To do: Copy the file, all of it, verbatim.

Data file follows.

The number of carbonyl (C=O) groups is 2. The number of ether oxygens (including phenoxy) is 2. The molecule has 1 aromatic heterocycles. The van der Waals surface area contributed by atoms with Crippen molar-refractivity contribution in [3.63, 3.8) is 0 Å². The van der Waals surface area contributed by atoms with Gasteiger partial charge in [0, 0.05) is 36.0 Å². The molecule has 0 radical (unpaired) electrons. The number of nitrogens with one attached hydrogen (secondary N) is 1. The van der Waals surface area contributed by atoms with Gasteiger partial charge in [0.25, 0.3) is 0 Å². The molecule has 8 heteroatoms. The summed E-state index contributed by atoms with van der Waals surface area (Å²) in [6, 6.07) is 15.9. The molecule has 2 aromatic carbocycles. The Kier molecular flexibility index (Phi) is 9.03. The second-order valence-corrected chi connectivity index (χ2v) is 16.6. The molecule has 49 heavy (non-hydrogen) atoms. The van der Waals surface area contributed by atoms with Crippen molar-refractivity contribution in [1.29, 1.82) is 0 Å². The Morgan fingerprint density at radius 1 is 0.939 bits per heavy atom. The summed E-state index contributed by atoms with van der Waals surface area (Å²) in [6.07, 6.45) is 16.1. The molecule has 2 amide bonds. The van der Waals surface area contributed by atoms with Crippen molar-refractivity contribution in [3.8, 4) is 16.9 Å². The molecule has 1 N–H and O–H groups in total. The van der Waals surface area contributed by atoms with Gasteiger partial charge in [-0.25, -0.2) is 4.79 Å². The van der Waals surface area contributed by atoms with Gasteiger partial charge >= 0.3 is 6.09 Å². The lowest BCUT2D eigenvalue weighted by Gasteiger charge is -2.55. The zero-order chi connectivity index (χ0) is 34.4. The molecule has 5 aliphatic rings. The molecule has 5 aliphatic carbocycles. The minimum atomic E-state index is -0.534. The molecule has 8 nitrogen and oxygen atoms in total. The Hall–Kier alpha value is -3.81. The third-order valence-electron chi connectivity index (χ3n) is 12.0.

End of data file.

The number of carbonyl (C=O) groups is 2. The number of ether oxygens (including phenoxy) is 2. The molecule has 1 aromatic heterocycles. The van der Waals surface area contributed by atoms with Crippen molar-refractivity contribution in [3.63, 3.8) is 0 Å². The van der Waals surface area contributed by atoms with Gasteiger partial charge in [0, 0.05) is 36.0 Å². The molecule has 0 radical (unpaired) electrons. The number of nitrogens with one attached hydrogen (secondary N) is 1. The van der Waals surface area contributed by atoms with Gasteiger partial charge in [0.25, 0.3) is 0 Å². The molecule has 8 heteroatoms. The summed E-state index contributed by atoms with van der Waals surface area (Å²) in [6, 6.07) is 15.9. The molecule has 2 aromatic carbocycles. The Kier molecular flexibility index (Phi) is 9.03. The second-order valence-corrected chi connectivity index (χ2v) is 16.6. The molecule has 49 heavy (non-hydrogen) atoms. The van der Waals surface area contributed by atoms with Crippen molar-refractivity contribution in [1.29, 1.82) is 0 Å². The Morgan fingerprint density at radius 1 is 0.939 bits per heavy atom. The summed E-state index contributed by atoms with van der Waals surface area (Å²) in [6.07, 6.45) is 16.1. The molecule has 2 amide bonds. The van der Waals surface area contributed by atoms with Crippen molar-refractivity contribution in [3.8, 4) is 16.9 Å². The molecule has 1 N–H and O–H groups in total. The van der Waals surface area contributed by atoms with Gasteiger partial charge in [-0.25, -0.2) is 4.79 Å². The van der Waals surface area contributed by atoms with Gasteiger partial charge >= 0.3 is 6.09 Å². The lowest BCUT2D eigenvalue weighted by Gasteiger charge is -2.55. The zero-order chi connectivity index (χ0) is 34.4. The molecule has 5 aliphatic rings. The molecule has 5 aliphatic carbocycles. The minimum atomic E-state index is -0.534. The molecule has 8 nitrogen and oxygen atoms in total. The Hall–Kier alpha value is -3.81. The third-order valence-electron chi connectivity index (χ3n) is 12.0.